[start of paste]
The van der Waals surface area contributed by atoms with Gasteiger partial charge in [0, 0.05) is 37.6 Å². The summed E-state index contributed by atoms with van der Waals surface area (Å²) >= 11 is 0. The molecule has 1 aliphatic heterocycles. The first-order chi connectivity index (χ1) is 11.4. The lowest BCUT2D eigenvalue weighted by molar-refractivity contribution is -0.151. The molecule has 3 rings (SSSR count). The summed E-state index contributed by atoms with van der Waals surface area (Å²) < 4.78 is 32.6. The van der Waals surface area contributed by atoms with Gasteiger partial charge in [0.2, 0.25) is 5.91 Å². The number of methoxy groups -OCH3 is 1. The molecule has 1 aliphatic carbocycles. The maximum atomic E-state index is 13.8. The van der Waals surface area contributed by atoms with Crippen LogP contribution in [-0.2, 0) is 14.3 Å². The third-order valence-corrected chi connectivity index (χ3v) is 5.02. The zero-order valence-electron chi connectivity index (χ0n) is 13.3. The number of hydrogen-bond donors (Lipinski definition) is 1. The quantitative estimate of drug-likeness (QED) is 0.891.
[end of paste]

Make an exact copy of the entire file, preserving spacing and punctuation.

The van der Waals surface area contributed by atoms with Gasteiger partial charge in [0, 0.05) is 37.6 Å². The summed E-state index contributed by atoms with van der Waals surface area (Å²) >= 11 is 0. The molecule has 1 aliphatic heterocycles. The first-order chi connectivity index (χ1) is 11.4. The lowest BCUT2D eigenvalue weighted by molar-refractivity contribution is -0.151. The molecule has 3 rings (SSSR count). The summed E-state index contributed by atoms with van der Waals surface area (Å²) < 4.78 is 32.6. The van der Waals surface area contributed by atoms with Gasteiger partial charge in [0.2, 0.25) is 5.91 Å². The number of methoxy groups -OCH3 is 1. The molecule has 1 aliphatic carbocycles. The maximum atomic E-state index is 13.8. The van der Waals surface area contributed by atoms with Crippen LogP contribution in [-0.2, 0) is 14.3 Å². The third-order valence-corrected chi connectivity index (χ3v) is 5.02. The zero-order valence-electron chi connectivity index (χ0n) is 13.3. The number of hydrogen-bond donors (Lipinski definition) is 1. The quantitative estimate of drug-likeness (QED) is 0.891.